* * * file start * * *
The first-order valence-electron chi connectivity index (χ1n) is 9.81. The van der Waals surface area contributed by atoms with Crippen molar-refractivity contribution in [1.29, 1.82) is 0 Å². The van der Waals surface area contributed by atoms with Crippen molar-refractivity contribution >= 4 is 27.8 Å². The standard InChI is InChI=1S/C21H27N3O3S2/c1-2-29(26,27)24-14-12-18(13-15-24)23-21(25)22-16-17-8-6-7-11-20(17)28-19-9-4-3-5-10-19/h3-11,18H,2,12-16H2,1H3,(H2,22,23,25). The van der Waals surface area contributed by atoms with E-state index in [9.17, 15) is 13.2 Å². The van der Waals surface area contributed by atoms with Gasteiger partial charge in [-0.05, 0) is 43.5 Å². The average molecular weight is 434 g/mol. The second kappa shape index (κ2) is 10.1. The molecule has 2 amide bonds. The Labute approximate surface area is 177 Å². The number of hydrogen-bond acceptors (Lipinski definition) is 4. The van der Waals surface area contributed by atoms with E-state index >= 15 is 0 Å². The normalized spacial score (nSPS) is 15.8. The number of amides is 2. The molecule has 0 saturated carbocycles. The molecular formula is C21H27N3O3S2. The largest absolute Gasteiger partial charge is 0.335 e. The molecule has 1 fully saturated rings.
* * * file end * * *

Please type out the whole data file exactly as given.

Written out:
The first-order valence-electron chi connectivity index (χ1n) is 9.81. The van der Waals surface area contributed by atoms with Crippen molar-refractivity contribution in [1.29, 1.82) is 0 Å². The van der Waals surface area contributed by atoms with Crippen molar-refractivity contribution >= 4 is 27.8 Å². The standard InChI is InChI=1S/C21H27N3O3S2/c1-2-29(26,27)24-14-12-18(13-15-24)23-21(25)22-16-17-8-6-7-11-20(17)28-19-9-4-3-5-10-19/h3-11,18H,2,12-16H2,1H3,(H2,22,23,25). The van der Waals surface area contributed by atoms with E-state index in [9.17, 15) is 13.2 Å². The van der Waals surface area contributed by atoms with Gasteiger partial charge in [-0.05, 0) is 43.5 Å². The average molecular weight is 434 g/mol. The second kappa shape index (κ2) is 10.1. The molecule has 2 amide bonds. The Labute approximate surface area is 177 Å². The number of hydrogen-bond acceptors (Lipinski definition) is 4. The van der Waals surface area contributed by atoms with E-state index >= 15 is 0 Å². The normalized spacial score (nSPS) is 15.8. The number of amides is 2. The molecule has 0 saturated carbocycles. The molecular formula is C21H27N3O3S2. The largest absolute Gasteiger partial charge is 0.335 e. The molecule has 1 fully saturated rings.